Thirty years ago, Carol Mani Johnston recalls that when she was starting out in the brokerage business at age 22, “There was only one question the person who was interviewing asked me. He said, ‘Is your skin thick enough to handle it?’”
Thanks to her perseverance and competitive spirit, it was. Three decades later, Johnston runs the Mani Johnston Group at UBS. She’s weathered the market crisis in 1987, the terrorist attacks in 2001 and the financial crisis in 2008-2009.
Johnston is grateful for the host of mentors and training she’s had along the way. In the mid-80s, she recalls, “it was a lopsided field and at a time when women had not really gained any kind of acknowledgment that they also could be a good adviser.” Yet Johnston, who double majored in international business and math, and played competitive tennis, didn’t subscribe to the myth that these needed to be male-dominated fields.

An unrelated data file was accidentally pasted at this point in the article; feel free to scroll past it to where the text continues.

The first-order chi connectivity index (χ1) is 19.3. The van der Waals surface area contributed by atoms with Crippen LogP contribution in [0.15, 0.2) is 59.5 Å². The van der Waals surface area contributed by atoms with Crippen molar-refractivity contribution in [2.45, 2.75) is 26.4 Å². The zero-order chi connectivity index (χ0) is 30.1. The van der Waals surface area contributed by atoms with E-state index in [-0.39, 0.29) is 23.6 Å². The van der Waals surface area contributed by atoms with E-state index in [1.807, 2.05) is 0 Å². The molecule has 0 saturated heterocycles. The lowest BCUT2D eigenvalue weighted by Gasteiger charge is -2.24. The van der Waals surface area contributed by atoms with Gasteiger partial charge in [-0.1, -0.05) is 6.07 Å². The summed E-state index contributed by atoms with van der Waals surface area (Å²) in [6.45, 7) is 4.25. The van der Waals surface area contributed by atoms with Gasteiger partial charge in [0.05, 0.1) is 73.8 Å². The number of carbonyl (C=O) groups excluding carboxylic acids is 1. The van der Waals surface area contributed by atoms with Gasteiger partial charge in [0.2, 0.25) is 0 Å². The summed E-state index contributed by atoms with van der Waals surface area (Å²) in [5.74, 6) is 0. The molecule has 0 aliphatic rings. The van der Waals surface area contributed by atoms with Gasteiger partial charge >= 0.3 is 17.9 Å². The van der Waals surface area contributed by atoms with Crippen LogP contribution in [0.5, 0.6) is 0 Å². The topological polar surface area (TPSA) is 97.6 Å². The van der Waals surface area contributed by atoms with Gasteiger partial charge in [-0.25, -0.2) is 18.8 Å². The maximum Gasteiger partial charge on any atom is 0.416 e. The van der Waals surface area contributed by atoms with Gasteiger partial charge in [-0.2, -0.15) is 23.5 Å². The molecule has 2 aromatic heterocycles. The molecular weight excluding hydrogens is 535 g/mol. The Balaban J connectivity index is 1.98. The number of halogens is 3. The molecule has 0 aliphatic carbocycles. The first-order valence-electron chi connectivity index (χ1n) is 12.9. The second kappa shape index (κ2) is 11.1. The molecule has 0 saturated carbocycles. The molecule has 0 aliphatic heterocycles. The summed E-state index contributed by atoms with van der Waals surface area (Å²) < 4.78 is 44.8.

She believes that women’s abilities to multitask, as well as listen carefully to “the intricate details of people’s lives,” are vital strengths of financial advisers. At UBS, Johnston loves the family atmosphere and small, boutique quality of the company. It allows her the time and support that can then flow directly to her clients.
“To deliver financial advice that is really helpful, you have to have time for contemplation, you have to consider all the various challenges that the individual may be going through,” says Johnston, who caters to the 50-and-over group. She helps them to determine their goals and how to prioritize them.